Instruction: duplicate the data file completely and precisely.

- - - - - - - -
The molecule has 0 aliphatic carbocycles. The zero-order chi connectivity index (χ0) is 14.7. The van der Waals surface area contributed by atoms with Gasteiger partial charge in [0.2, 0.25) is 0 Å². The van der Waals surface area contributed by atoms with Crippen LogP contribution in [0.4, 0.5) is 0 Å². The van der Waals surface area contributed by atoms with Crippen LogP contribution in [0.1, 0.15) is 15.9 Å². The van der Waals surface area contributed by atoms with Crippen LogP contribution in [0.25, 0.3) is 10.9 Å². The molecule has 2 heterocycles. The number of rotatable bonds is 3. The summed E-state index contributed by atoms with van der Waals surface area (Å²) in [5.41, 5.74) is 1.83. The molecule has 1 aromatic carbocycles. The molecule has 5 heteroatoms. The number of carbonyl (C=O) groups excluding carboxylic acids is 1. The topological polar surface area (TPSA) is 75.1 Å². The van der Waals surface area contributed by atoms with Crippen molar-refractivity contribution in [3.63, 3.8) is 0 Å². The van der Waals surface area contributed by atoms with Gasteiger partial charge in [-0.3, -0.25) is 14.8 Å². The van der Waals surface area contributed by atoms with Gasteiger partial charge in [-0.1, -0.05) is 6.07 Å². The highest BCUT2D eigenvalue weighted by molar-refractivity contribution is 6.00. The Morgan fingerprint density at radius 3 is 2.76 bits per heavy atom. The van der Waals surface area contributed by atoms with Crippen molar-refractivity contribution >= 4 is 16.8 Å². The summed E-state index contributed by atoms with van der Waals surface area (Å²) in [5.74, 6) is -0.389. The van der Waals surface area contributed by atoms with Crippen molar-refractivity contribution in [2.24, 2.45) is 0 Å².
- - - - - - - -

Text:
The molecule has 0 aliphatic carbocycles. The zero-order chi connectivity index (χ0) is 14.7. The van der Waals surface area contributed by atoms with Gasteiger partial charge in [0.2, 0.25) is 0 Å². The van der Waals surface area contributed by atoms with Crippen LogP contribution in [0.4, 0.5) is 0 Å². The van der Waals surface area contributed by atoms with Crippen LogP contribution in [0.1, 0.15) is 15.9 Å². The van der Waals surface area contributed by atoms with Crippen LogP contribution in [0.25, 0.3) is 10.9 Å². The molecule has 2 heterocycles. The number of rotatable bonds is 3. The summed E-state index contributed by atoms with van der Waals surface area (Å²) in [5.41, 5.74) is 1.83. The molecule has 1 aromatic carbocycles. The molecule has 5 heteroatoms. The number of carbonyl (C=O) groups excluding carboxylic acids is 1. The topological polar surface area (TPSA) is 75.1 Å². The van der Waals surface area contributed by atoms with Crippen molar-refractivity contribution in [3.63, 3.8) is 0 Å². The van der Waals surface area contributed by atoms with Gasteiger partial charge in [-0.3, -0.25) is 14.8 Å². The van der Waals surface area contributed by atoms with Gasteiger partial charge in [-0.1, -0.05) is 6.07 Å². The highest BCUT2D eigenvalue weighted by molar-refractivity contribution is 6.00. The Morgan fingerprint density at radius 3 is 2.76 bits per heavy atom. The van der Waals surface area contributed by atoms with Crippen molar-refractivity contribution >= 4 is 16.8 Å². The summed E-state index contributed by atoms with van der Waals surface area (Å²) in [5.74, 6) is -0.389. The van der Waals surface area contributed by atoms with Crippen molar-refractivity contribution in [2.24, 2.45) is 0 Å².